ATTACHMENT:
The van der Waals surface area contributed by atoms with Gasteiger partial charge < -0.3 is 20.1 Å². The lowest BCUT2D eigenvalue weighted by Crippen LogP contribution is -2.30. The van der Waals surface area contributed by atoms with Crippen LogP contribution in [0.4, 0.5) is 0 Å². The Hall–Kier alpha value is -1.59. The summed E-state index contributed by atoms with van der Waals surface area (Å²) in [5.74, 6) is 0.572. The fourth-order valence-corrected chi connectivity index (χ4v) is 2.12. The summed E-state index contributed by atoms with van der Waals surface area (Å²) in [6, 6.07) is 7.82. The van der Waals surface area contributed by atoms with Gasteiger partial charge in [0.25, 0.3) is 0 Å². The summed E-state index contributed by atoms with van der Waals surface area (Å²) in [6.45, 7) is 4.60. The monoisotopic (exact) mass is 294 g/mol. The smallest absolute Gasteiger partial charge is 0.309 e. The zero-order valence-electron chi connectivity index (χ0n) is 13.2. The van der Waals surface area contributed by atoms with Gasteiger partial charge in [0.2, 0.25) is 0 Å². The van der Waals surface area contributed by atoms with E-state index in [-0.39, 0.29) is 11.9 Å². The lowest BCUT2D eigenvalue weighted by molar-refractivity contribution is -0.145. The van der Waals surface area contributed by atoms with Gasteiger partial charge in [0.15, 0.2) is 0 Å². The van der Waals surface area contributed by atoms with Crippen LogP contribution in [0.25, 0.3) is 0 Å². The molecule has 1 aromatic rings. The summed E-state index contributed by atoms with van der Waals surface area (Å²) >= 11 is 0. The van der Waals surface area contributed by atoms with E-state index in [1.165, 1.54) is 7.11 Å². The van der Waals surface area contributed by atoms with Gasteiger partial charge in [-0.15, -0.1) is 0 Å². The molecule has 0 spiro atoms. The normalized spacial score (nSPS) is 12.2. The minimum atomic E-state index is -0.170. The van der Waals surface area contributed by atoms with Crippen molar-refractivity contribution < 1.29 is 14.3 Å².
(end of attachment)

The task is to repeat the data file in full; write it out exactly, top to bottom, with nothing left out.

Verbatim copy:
The van der Waals surface area contributed by atoms with Gasteiger partial charge < -0.3 is 20.1 Å². The lowest BCUT2D eigenvalue weighted by Crippen LogP contribution is -2.30. The van der Waals surface area contributed by atoms with Crippen LogP contribution in [0.4, 0.5) is 0 Å². The Hall–Kier alpha value is -1.59. The summed E-state index contributed by atoms with van der Waals surface area (Å²) in [5.74, 6) is 0.572. The fourth-order valence-corrected chi connectivity index (χ4v) is 2.12. The summed E-state index contributed by atoms with van der Waals surface area (Å²) in [6, 6.07) is 7.82. The van der Waals surface area contributed by atoms with Gasteiger partial charge in [0.25, 0.3) is 0 Å². The summed E-state index contributed by atoms with van der Waals surface area (Å²) in [6.45, 7) is 4.60. The monoisotopic (exact) mass is 294 g/mol. The smallest absolute Gasteiger partial charge is 0.309 e. The zero-order valence-electron chi connectivity index (χ0n) is 13.2. The van der Waals surface area contributed by atoms with Gasteiger partial charge in [0.2, 0.25) is 0 Å². The van der Waals surface area contributed by atoms with E-state index in [-0.39, 0.29) is 11.9 Å². The lowest BCUT2D eigenvalue weighted by molar-refractivity contribution is -0.145. The van der Waals surface area contributed by atoms with Gasteiger partial charge in [0.15, 0.2) is 0 Å². The van der Waals surface area contributed by atoms with Crippen LogP contribution in [0.25, 0.3) is 0 Å². The molecule has 1 aromatic rings. The summed E-state index contributed by atoms with van der Waals surface area (Å²) >= 11 is 0. The van der Waals surface area contributed by atoms with E-state index in [1.165, 1.54) is 7.11 Å². The van der Waals surface area contributed by atoms with Gasteiger partial charge in [-0.15, -0.1) is 0 Å². The molecule has 0 spiro atoms. The normalized spacial score (nSPS) is 12.2. The minimum atomic E-state index is -0.170. The van der Waals surface area contributed by atoms with Crippen molar-refractivity contribution < 1.29 is 14.3 Å².